At Wal-Mart’s Manufacturing Summit, which kicked off on Thursday, August 22, 2013, the advantage of manufacturing in the United States got feature treatment from a range of perspectives that helped define possibilities and opportunity. The retailer promoted the idea U.S. manufacturing was strong and getting stronger, something that can continue with reinvestment by industry and better support from government.
“The economics of manufacturing are changing and it makes sense to locate production closer to the point of consumption,” said summit host Bill Simon, Walmart U.S. president and CEO, opening the event.
He noted that businesses face “big challenges” to set up manufacturing.
“We think the best way to overcome those challenges is to talk to each other and to share best practices with our suppliers and across our industry at retail, and that’s how we think we can more forward,” he said. “So we’re here today to take that next step towards creating that next step, building that network of support that will help build domestic manufacturing.”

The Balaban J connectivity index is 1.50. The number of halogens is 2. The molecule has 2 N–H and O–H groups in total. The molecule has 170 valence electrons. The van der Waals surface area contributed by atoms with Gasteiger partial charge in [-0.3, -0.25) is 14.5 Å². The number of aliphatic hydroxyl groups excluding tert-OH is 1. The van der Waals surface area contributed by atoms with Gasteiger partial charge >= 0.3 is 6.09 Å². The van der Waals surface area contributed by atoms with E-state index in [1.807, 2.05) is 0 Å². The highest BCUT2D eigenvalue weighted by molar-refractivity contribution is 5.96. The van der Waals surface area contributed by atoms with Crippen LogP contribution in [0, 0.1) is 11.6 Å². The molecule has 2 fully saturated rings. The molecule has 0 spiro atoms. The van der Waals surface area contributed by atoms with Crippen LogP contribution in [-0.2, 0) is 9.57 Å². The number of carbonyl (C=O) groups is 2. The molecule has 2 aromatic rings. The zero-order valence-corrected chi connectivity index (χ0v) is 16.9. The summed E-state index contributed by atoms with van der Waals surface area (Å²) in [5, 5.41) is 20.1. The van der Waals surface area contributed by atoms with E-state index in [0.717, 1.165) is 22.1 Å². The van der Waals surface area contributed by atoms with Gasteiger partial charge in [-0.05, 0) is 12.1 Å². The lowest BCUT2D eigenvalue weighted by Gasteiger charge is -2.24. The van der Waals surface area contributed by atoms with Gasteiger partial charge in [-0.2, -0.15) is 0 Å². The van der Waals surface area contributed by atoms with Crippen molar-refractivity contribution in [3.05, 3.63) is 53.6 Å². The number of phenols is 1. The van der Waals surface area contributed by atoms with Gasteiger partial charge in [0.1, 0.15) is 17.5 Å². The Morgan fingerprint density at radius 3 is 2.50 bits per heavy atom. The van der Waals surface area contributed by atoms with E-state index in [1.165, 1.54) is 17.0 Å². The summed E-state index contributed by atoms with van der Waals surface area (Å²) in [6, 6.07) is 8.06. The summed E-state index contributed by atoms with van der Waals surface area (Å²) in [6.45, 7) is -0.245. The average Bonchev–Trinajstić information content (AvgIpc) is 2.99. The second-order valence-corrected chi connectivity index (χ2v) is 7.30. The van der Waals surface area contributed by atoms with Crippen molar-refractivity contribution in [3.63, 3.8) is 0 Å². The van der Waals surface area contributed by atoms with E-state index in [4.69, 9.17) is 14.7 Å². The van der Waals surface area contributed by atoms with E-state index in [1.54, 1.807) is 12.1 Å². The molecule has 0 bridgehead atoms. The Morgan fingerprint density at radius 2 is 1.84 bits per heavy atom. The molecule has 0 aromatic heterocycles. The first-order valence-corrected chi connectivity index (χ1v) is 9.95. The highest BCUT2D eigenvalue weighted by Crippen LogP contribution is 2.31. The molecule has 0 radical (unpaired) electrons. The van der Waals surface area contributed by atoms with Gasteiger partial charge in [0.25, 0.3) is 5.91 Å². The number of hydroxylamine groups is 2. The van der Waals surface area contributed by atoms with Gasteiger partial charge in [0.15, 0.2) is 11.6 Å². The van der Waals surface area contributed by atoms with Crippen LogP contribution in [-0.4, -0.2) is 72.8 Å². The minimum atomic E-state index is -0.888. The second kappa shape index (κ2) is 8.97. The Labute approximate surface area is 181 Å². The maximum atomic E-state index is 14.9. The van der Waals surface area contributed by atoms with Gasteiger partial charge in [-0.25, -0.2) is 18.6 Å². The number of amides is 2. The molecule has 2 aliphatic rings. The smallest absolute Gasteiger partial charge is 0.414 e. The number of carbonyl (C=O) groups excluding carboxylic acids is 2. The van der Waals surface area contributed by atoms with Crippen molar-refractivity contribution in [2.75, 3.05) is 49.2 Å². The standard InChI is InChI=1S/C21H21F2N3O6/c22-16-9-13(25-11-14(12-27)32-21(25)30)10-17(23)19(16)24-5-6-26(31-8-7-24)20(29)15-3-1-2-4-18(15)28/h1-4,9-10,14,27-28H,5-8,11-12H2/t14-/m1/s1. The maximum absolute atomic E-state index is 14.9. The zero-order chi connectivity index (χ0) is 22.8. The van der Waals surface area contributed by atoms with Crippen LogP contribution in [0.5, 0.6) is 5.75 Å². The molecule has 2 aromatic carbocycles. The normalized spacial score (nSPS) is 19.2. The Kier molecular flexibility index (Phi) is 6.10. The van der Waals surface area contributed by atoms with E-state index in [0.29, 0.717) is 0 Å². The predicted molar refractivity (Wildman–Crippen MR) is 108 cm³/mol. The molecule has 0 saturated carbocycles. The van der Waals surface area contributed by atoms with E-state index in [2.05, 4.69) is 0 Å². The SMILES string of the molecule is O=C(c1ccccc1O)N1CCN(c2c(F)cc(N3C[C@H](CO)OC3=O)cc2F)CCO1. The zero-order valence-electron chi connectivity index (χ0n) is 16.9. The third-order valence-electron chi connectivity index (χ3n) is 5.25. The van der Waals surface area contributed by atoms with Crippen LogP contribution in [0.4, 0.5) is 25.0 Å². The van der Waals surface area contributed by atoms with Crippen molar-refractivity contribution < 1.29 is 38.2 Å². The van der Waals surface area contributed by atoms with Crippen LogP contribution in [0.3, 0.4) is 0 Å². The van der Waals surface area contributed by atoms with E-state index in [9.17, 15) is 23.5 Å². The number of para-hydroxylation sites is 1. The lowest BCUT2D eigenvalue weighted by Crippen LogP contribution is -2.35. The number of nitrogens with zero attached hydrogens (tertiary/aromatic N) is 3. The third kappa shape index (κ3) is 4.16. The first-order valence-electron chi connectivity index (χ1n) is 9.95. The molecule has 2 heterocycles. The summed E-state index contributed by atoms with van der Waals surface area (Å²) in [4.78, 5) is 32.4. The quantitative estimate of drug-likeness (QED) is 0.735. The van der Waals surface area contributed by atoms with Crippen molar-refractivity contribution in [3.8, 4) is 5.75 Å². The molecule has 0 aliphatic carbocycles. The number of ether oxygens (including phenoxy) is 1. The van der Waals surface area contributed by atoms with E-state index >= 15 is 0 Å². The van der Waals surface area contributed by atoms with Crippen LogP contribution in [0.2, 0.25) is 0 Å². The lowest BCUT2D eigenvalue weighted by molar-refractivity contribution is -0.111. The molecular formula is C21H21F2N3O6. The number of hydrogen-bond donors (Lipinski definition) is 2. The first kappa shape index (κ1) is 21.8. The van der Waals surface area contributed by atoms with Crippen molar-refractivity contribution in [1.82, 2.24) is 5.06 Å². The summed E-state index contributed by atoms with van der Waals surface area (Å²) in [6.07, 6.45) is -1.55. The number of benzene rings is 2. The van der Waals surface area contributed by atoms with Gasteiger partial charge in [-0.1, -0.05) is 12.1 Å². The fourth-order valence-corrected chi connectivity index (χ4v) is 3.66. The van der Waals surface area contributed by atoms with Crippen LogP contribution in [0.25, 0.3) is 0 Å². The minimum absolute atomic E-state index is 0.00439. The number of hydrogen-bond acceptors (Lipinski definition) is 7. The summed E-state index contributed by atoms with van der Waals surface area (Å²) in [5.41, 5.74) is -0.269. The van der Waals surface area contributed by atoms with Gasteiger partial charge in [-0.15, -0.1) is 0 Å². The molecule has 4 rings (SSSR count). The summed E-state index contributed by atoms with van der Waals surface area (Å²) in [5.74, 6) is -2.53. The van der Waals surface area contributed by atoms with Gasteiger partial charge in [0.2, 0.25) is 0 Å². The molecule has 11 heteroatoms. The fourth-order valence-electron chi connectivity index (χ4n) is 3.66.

Simon declared that building solid, middle class manufacturing jobs would have a significant impact on the future of the United States and the world economy, given America’s importance to it.
In the ensuing presentation, Penny Pritzker, United States Department of Commerce secretary, noted that the Federal government is developing and extending programs to support U.S. manufacturing. Hal Sirkin, Boston Consulting group senior partner and managing director, detailed how U.S. manufacturing has become more competitive with major oversees production centers including China. Richard Fisher, Federal Reserve Bank of Dallas president and CEO, pointed out how regulation and fiscal policy has impact manufacturing and what might be done mitigate the negative effects.
The summit featured a range of panel discussions. In one, Rosalind Brewer, Sam’s Club president and CEO, moderated a panel discussion featuring Mike Beebe, governor of Arkansas, Susana Martinez, governor of New Mexico, and Phil BryantRosalind Brewer, Governor of Mississippi, discussing how state governments has been working with business to promote domestic manufacturing.
In the second and final day, Friday, August 23, the summit focuses on meetings between manufacturers, retailers and government representatives designed to initiate deals that will generate additional production in the United States.